The top copywriters in the world generate over $1,000,000 in gross annual income.
Not too bad, right?
Copywriting is one of the most in-demand high-income skills.
It is the art of using psychology, science, and words to craft compelling advertisements and business material that generates sales.
Most businesses and people think they are good enough to write their own copy.
Big mistake. 👎
It’s an art that takes years to learn let alone master.
Writing sales copy without consistent practice and studying will make ads sprinkle money when they could be pouring.
If you want to learn copywriting online and make money from it, you’re in luck.
I’ve been copywriting for 8+ years and am going to share with you how to learn copywriting from scratch.
Follow along! (Or watch below.)
What skills are needed to become a copywriter?
First thing first. What skills are you going to need to write excellent copy?
Organization and time management
When I begin a project for one of my copywriting or content writing clients, it always starts with organization and research. (More on the latter in a moment.)
You’re going to have market reports, buyer personas, testimonials, reviews, and countless other documents scattered over your desk. (Or computer screen more likely!)
There’s going to be deadlines … meetings … phone calls.
You will edit.
…And edit again.
…And some more.
You get my point.
All of this means that to be a successful copywriter that you need to be a very organized person.
To start off, make sure you’re using a basic tool stack like:
- Google Drive
These will allow you to organize projects, files, and deadlines.
Next, get your time management together. I recommend reading the book Getting Things Done by David Allen. It’s a life-changer.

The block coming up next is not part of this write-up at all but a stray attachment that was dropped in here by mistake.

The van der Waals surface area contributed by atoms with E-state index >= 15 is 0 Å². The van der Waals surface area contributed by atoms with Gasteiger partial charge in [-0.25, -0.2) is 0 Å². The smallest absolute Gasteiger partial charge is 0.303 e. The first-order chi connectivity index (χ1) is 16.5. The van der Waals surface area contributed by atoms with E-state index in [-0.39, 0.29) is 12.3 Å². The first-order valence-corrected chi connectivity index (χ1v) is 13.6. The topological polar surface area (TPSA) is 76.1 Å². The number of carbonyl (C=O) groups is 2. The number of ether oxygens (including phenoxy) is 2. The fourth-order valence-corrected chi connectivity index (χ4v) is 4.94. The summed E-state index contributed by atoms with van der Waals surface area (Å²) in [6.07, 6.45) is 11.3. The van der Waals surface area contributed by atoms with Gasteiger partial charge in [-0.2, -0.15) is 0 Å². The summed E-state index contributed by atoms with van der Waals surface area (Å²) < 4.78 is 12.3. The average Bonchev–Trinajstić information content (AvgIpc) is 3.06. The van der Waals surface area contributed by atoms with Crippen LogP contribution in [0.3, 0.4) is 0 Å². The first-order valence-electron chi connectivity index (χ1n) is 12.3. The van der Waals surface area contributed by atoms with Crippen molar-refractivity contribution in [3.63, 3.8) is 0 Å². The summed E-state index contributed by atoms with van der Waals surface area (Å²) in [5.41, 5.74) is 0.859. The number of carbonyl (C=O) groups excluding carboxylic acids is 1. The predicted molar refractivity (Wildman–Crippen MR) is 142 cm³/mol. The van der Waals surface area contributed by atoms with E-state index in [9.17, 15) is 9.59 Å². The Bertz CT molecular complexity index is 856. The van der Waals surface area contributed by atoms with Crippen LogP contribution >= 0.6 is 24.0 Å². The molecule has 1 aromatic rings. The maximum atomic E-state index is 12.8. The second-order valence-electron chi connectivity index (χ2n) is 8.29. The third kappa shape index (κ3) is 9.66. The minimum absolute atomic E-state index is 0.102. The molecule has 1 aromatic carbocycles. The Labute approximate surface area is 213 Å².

Here’s a summary:
I use most of the techniques and ideas from the book every day and I first read it five years ago. Yeah, it’s that powerful.
However, I won’t leave you hanging and only tell you to read a 300-page book.
Use the Pomodoro technique.
This is a classic time management practice of working for 25 minutes and taking a five minute break.
You then work again and take an increasingly longer break.
Clear your workspace too. A cluttered desk will lead to a cluttered mind.
I like to have all of the essentials in my office like:
- A computer
- Pen and pad
- My phone
- A comfortable chair
- A big desk
If you’re working from home, put aside distractions like television, video games, and other things until you take a break.
Psychology and sales
People don’t buy because of logic.
They buy because of emotions.
Whether you realize it or not, most of our decisions (especially purchasing related) are driven by emotion.
For illustration, are you buying that new BMW for the gas mileage and comfortable seats?
You’re buying it for the roaring V8, having the wind in your hair, and to experience the eye-dilating speed as your heart pounds.
In other words, you’re buying it for the emotions and experiences it brings.
Great copywriters are savvy psychologists.
They know what makes customers tick … what triggers them to buy … which elements create what emotions.
Read my article on copywriting psychology to learn the fundamentals.
Then, I want you to refresh by reading some marketing psychology books.
The first is Influence: The Psychology of Persuasion by Robert Cialdini.